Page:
Yesterday was Microsoft's BUILD conference. I wasn't expecting anything of much interest to come out of it, since I'm not a Windows developer, nor use any Microsoft services on a regular basis. One of their announcements really surprised me, however, and has me waiting in anticipation: Linux syscall emulation in the Windows kernel.

Firstly, I need to confess. For the majority of the month of February this year I ran Windows 10 Pro as my primary operating system. Through a combination of HyperV, Putty, and a little Samba magic I had a fairly reasonable development environment on Windows using Debian Stable. I used this setup at work doing real things for an entire month, and no one noticed. My productivity was not hampered and I got to reap the benefits of a real desktop OS. Eventually I gave up, since the performance constraints of a VM on an ultrabook using networked filesystems just wasn't cutting it, and reinstalled Fedora which I am still using now.

I do miss using Windows as an OS, however. Things just worked, and everything had a cohesive design language. No longer did I have to cringe at Linux GUIs, worry that plugging in a monitor would crash my desktop environment, or be afraid to plug in a USB DAC in fear that it would randomly set the volume to 100%. I only use Linux on the desktop for its tools; the "desktop" part has never been a strength.

In the past I have often lamented that, "If only I could get Windows with a UNIX userland, it would be perfect." Well, here we are.

This isn't to say I'm going to wipe every machine I own immediately — it has yet to be seen if this emulation is performant, stable, or compatible with anything more than the limited demo of "wow we ran webrick and ls". Real-world testing with real applications and large, complex software will be the tell-tale sign whether this is viable or just a cool trick.

And, obviously, this being Microsoft, there is likely some evil business reason for this new Linux push they've been doing. I'd be a fool for not questioning their motives in abandoning vendor lock-in and embracing their competition. But I'm willing to take that risk; Windows 10 is surprisingly pleasant to use, but it's still Windows and not the friendliest development platform unless you're Microsoft all the way down.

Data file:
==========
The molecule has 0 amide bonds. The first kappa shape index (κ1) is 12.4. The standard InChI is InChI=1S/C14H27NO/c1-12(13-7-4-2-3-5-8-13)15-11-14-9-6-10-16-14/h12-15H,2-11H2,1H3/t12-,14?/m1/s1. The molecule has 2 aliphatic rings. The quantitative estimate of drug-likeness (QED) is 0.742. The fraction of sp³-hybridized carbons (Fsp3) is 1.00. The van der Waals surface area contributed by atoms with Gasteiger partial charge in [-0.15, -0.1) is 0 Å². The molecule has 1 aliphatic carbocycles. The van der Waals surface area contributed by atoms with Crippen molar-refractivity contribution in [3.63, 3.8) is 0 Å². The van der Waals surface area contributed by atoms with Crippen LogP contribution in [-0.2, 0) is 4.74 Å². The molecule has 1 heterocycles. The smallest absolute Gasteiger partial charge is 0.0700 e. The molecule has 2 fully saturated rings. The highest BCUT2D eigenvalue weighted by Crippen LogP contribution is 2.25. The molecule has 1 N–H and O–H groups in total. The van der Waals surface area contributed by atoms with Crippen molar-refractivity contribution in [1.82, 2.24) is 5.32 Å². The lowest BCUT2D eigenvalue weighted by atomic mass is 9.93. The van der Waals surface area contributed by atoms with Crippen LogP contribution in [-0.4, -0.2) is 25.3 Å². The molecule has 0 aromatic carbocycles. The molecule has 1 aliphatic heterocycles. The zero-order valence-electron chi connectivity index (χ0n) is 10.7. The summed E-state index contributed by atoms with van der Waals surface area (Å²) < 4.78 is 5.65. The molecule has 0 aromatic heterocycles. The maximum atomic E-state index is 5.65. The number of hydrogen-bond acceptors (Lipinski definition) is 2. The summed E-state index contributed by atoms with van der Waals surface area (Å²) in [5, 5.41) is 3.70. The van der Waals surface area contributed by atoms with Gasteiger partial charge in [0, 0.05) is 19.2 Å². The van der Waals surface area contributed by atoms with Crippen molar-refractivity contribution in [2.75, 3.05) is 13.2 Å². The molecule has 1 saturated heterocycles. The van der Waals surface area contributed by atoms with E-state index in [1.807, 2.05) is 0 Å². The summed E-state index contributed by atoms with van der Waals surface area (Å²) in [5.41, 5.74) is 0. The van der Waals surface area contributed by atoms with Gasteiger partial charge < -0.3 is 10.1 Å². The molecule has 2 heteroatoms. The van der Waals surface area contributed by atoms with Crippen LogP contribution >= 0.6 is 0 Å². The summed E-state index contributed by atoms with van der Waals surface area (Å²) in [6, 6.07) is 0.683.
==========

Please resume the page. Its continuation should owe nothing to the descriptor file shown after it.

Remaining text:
I am also hoping other vendors and projects see this as an opportunity. Specifically, I'd love to see RedHat step up and provide a similar kernel-less package for the Fedora userland so we could have more than just Ubuntu and its mediocrity.


Linux on the Desktop, while it has been improving, is still just not quite there yet. Linux emulation on Windows might be a nice middle-ground between the buying power of a giant company and the familiarity and power of a UNIX userland… It sounds a lot like what OS X used to be.

And that is what I believe Microsoft is going after: burnt-out OS X users. I know a lot of computer "power users" who have been endlessly frustrated with the recent decline of Apple software quality, and a lot of them have been eyeing (or have already switched) to Linux. If, when I originally made the switch back to Linux, I was offered Windows with a Linux userland, I would have likely taken it instead (in fact, there was a brief period where I switched to a Windows 8.1 machine and an EC2 instance as my development environment, but ultimately went back to Linux).

If Microsoft wants to expand into being the new “Unix OS for Professionals” I am all for it. With OS X rotting from the inside-out, there is a gap in the UNIX desktop market and if that's what Microsoft is targeting I think they could do very well.

Am I skeptical? Yes. Am I also hopeful? Absolutely.